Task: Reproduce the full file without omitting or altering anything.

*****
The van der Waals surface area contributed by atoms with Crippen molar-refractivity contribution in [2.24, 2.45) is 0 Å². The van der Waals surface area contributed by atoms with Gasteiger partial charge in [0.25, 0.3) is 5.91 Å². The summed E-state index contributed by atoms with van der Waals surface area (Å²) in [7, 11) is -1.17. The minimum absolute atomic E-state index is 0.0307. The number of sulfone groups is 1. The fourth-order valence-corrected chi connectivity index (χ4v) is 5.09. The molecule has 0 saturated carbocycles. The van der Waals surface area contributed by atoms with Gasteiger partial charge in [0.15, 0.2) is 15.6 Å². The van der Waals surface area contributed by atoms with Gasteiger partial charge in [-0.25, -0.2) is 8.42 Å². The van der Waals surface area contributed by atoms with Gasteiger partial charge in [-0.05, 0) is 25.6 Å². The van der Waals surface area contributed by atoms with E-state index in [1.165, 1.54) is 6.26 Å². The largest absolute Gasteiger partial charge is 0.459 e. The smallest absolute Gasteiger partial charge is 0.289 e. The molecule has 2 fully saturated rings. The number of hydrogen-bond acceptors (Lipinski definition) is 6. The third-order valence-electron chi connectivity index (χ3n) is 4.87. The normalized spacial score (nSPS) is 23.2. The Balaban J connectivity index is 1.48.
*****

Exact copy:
The van der Waals surface area contributed by atoms with Crippen molar-refractivity contribution in [2.24, 2.45) is 0 Å². The van der Waals surface area contributed by atoms with Gasteiger partial charge in [0.25, 0.3) is 5.91 Å². The summed E-state index contributed by atoms with van der Waals surface area (Å²) in [7, 11) is -1.17. The minimum absolute atomic E-state index is 0.0307. The number of sulfone groups is 1. The fourth-order valence-corrected chi connectivity index (χ4v) is 5.09. The molecule has 0 saturated carbocycles. The van der Waals surface area contributed by atoms with Gasteiger partial charge in [0.15, 0.2) is 15.6 Å². The van der Waals surface area contributed by atoms with Gasteiger partial charge in [-0.25, -0.2) is 8.42 Å². The van der Waals surface area contributed by atoms with Gasteiger partial charge in [-0.05, 0) is 25.6 Å². The van der Waals surface area contributed by atoms with E-state index in [1.165, 1.54) is 6.26 Å². The largest absolute Gasteiger partial charge is 0.459 e. The smallest absolute Gasteiger partial charge is 0.289 e. The molecule has 2 fully saturated rings. The number of hydrogen-bond acceptors (Lipinski definition) is 6. The third-order valence-electron chi connectivity index (χ3n) is 4.87. The normalized spacial score (nSPS) is 23.2. The Balaban J connectivity index is 1.48.